Day Five...The Last Day

Last day, and oh what at day! It was short, but certainly powerful. We each took 15 to 20 minutes, and challenged them with a parting word to wrap up the week. Everyone did so good. Pastor Tim even wrote a song and led the group in "The Duck Dance". Don't ask.
We handed out Bibles to all the pastors and gave them certificates saying that they had attended. I was surprised to see how much those certificates meant to them. But most them have no access to education right now, and something that shows that they are trying means the world. The Bibles were supplied by our team and the group was so appreciative. I just loved to see two cultures come together like this and accomplish something God-sized. It's great to travel halfway across the world and see that even though some of us speak Luganda and others speak English, together we all speak the same language...the language of the Spirit. For we are all one family under one Father, and our needs are ultimately one and the same. God spoke mightily and used both Americans and Ugandans to teach rich spiritual lessons.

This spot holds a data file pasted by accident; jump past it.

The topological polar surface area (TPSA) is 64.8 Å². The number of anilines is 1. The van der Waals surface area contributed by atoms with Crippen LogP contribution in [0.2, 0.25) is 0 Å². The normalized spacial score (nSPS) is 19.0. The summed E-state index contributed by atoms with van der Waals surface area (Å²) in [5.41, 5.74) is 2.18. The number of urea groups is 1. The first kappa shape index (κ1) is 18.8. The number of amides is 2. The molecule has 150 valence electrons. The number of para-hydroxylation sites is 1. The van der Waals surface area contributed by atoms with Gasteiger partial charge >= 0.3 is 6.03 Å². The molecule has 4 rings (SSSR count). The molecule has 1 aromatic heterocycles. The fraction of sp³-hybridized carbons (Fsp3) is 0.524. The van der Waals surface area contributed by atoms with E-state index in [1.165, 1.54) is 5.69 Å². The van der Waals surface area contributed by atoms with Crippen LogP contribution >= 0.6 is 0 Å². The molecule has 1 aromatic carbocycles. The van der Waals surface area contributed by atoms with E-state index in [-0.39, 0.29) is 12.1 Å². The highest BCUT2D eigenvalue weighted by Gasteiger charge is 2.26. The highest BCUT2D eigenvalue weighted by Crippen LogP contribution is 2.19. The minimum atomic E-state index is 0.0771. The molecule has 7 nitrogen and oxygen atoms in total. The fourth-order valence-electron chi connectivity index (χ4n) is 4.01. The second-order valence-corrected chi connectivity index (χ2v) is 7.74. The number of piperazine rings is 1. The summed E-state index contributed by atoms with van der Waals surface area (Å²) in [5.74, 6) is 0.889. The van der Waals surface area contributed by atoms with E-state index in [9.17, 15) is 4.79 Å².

It was so hard to leave. And it was really hard to say goodbye to those who had to travel far away. But one pastor reminded me that if we don't see each other again here on earth, we will celebrate together on the other side.
Please continue to pray. Tomorrow (Saturday), Pastor Paul is getting married! It's really exciting and they asked that Scott (my father) officiate the wedding. We're all excited, and it is a special priviledge over here to be invited to someone's wedding. So that means a lot to us.
Also, Sunday we are all going our separate ways to speak at local churches. Fred got assigned to the longest distance...30 km from Jinja. Pray that God speaks powerfully through us and pray for our connections with the people.
Monday...and then we fly out Tuesday night. That can't be right...